Schenectady County

Audit: City has $8.3M surplus

It almost looks easy now.

For the third year in a row, the city’s finances are in the black,


It almost looks easy now.

For the third year in a row, the city’s finances are in the black, according to the audit released Monday by Cusack & Company. Every fund finished with a surplus. Even the Police Department, once a major overspender, has been reined in.

But city officials are still spending as if the city were in deficit. Even when they have the money for it, they’re not buying frills like new computers if the old ones still work.

“If we don’t need it, we live without it,” said Public Safety Commissioner Wayne Bennett. “And we live very well without it.”

That strategy has given Mayor Brian U. Stratton his third straight surplus. The city finished 2007 with $8.3 million left in the bank.

It’s an impressive achievement, particularly considering that prior to 2005, the last time every city fund was in the black was 1997. In 2004, when Stratton took office, the state comptroller’s office warned him that he would run out of money by mid-year if he didn’t make drastic cuts immediately. His administration brought the city out of deficit in less than two years.

This year’s surplus was partly due to conservative budgeting — Schenectady got $3.4 million more than expected in revenues, including a $1.2 million increase in state aid.

But city officials also cut $4.9 million in budgeted expenses. The biggest savings came in health insurance, where the city saved $2.6 million by making its own health insurance plan more attractive than the two pricey HMOs offered to city employees. Many more workers switched to the city plan last year when they were offered free wellness programs and annual exams, among other benefits, Finance Commissioner Ismat Alam said.

The rest of the savings came in pennies pinched in every department. The most notable: the police came in $111,000 under budget even though the department overspent its allotted overtime; also, the Fire Department finished with $115,000 left in the bank.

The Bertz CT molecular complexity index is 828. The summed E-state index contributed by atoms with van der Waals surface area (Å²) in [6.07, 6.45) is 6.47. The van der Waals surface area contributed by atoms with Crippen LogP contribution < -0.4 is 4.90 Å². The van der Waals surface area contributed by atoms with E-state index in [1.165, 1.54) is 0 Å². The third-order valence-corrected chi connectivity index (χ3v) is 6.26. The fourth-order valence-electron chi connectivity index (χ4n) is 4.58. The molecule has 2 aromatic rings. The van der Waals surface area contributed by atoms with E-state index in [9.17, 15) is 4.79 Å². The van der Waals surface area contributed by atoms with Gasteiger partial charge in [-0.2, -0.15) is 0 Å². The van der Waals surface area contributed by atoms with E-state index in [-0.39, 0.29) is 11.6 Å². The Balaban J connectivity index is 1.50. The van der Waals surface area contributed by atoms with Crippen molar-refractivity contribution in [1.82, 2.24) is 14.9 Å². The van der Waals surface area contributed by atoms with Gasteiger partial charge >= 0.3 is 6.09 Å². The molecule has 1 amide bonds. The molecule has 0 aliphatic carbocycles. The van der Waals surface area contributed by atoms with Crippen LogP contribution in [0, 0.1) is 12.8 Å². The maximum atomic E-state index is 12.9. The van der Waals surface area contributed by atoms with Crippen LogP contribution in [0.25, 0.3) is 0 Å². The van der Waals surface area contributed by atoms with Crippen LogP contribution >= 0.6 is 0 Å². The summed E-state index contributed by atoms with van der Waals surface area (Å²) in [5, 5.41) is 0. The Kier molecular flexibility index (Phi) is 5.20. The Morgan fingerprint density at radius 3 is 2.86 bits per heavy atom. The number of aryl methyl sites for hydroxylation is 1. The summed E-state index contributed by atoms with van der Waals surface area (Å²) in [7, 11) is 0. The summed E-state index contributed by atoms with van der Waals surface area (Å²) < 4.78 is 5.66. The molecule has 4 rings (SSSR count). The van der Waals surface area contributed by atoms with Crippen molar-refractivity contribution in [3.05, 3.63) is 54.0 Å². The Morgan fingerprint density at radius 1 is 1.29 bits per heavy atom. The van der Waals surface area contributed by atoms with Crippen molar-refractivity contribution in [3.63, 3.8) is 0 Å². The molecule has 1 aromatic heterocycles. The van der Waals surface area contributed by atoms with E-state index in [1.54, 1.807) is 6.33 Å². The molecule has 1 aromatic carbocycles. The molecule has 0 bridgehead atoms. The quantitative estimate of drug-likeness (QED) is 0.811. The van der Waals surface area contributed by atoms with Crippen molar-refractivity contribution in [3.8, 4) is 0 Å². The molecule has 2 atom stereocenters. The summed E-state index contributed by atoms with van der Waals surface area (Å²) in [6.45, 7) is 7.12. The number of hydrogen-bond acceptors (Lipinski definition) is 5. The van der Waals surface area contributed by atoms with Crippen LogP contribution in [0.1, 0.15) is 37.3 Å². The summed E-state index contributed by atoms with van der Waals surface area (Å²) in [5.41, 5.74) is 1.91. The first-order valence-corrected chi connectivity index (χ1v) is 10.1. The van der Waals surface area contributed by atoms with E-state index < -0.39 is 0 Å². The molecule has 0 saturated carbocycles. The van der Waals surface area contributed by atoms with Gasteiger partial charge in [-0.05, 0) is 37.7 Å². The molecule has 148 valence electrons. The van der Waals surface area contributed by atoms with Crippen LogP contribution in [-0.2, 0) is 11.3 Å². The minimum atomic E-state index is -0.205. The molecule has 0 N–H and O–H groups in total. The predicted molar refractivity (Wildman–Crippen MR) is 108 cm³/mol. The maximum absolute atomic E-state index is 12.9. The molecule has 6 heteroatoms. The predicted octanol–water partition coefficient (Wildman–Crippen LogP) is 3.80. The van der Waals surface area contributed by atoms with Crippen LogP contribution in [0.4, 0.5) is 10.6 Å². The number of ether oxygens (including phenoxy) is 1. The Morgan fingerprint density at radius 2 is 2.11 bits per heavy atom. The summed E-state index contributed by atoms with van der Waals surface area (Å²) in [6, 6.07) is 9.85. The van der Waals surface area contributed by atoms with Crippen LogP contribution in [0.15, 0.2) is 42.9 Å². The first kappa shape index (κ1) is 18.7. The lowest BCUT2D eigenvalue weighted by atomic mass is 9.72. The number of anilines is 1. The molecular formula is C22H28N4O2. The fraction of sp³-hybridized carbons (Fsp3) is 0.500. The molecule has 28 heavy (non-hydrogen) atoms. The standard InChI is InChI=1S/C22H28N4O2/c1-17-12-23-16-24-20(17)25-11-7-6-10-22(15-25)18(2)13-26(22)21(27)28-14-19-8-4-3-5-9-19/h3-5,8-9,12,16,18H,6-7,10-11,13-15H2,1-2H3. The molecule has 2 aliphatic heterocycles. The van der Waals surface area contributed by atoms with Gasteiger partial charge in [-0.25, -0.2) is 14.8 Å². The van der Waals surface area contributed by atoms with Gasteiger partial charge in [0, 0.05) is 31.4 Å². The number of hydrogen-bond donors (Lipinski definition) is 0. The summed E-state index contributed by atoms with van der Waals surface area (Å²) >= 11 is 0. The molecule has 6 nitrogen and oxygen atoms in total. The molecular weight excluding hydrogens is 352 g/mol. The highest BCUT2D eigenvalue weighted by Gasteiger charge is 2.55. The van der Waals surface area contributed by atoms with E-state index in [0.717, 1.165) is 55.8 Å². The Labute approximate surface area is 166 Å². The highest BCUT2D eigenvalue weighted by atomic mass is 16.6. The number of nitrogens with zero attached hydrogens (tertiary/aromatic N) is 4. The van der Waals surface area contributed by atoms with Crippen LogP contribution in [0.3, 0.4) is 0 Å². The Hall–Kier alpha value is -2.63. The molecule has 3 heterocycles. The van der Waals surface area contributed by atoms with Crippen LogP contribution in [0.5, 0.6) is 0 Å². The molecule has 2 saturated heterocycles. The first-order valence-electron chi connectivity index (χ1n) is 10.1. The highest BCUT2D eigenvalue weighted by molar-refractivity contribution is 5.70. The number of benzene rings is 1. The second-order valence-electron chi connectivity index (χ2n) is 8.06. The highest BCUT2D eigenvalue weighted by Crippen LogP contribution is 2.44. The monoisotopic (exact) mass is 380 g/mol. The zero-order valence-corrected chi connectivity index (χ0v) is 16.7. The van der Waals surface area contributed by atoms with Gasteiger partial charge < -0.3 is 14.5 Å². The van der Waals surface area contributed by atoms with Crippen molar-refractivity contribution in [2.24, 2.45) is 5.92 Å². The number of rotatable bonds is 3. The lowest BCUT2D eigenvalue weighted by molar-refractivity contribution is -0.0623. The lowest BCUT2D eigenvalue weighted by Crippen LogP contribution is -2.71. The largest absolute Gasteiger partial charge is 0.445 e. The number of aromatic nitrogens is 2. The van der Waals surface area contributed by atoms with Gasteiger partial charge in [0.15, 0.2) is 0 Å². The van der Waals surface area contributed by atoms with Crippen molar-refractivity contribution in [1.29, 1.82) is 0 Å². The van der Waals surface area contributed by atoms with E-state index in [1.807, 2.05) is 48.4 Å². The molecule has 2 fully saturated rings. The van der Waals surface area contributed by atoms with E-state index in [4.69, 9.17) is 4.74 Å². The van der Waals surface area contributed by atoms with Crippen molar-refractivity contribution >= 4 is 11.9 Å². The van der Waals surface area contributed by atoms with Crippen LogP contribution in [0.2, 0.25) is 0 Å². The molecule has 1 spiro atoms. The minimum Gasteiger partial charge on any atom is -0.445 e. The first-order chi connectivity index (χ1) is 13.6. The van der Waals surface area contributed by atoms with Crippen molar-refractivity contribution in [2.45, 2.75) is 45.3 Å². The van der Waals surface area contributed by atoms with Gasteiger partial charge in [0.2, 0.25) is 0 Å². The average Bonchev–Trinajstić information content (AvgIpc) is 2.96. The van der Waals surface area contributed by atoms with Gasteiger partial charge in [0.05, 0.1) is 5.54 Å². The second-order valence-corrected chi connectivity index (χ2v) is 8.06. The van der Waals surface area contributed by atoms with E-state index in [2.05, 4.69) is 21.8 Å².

“There’s better planning, better management,” Stratton said when he announced the $8.3 million surplus. “This allows us to do many more things.”


But don’t expect carefree spending now that the city is flush. Stratton is spending $6 million of the surplus, which sounds like a lot, but most of it is going to the tax relief program that gave residents a 1.2 percent tax cut this year.

That cut was actually funded by the 2007 surplus — by September of last year, it was clear the city would have at least a $2.1 million surplus, so Stratton put it into the 2008 budget for tax relief. Since the surplus turned out to be much larger than $2.1 million, he has now set aside another $2 million for 2009.

The rest of the surplus was spent much in the way that accountants recommend residents organize their savings. Stratton paid off the city’s biggest loan — a debt from 2004, when the city’s finances were in such poor shape that he agreed to an installment plan to pay off the annual retirement system bill — and put aside money for emergencies. The city now has $250,000 to dip into when an expensive nor’easter hits.

Stratton also set aside more money for a big project that the city will start soon: the construction of the $20.4 million Foster Avenue public works complex.


Only one new project will be funded with the surplus: Stratton’s “50 First” demolition program, which will fund the demolition of the 50 most-blighted buildings in the city.

But even there, Stratton has found a way to save money. Rather than hiring contractors to knock down each building one by one, he is putting out bids for 10 houses at once. That will save enough money that he expects to knock down 20 to 25 houses this year for $525,000, not $875,000.

The city had found that the average cost to demolish one house was $35,000. But contractors are willing to charge less for a larger project, and Stratton believes bids will come in at an average of $21,000 to $26,000 per house.

Stratton put the rest of the 2007 surplus — $2.3 million — into a rainy-day savings account. That account now has $5.8 million — which is still far less than Cusack & Co. wants to see.

They recommended that the city build an emergency savings account equal to at least 10 percent of its budget. So far, the city’s account is at 7.9 percent.

“I think with another good year you’ll be able to do that 10 percent,” Certified Public Accountant James Cusack said. “Coming from a deficit [in 2004], it’s remarkable you’ve been able to do it in a quick fashion.”

Stratton leaped on that, emphasizing that no one should plan to spend that money. City Council members have at times suggested using a small amount of the fund for various projects. Some residents have angrily said the city should use the entire fund to cut taxes.

Stratton presented the audit to Moody’s Investors Service on Monday as well, hoping the agency would upgrade the city’s credit rating. The city saved $70,000 last year on its bond-sale premiums because of its improved credit rating, which fell to junk bond status in 2002 before rising in the past three years.

Cusack said he thinks the city has a good chance at another rate increase.

“I’d like to believe they’ll get an increased rating,” he said. “They’ve done exactly what they said they’d do.”

Stratton said Moody’s seemed impressed, particularly by the fact that the city is paying off the 2004 retirement bill. That year was the only year in which the city did not pay the full bill immediately.

If the credit rating is increased by one step, it will finally reach the point it was at nine years ago, before collapsing finances left the city with the lowest credit rating in the state.

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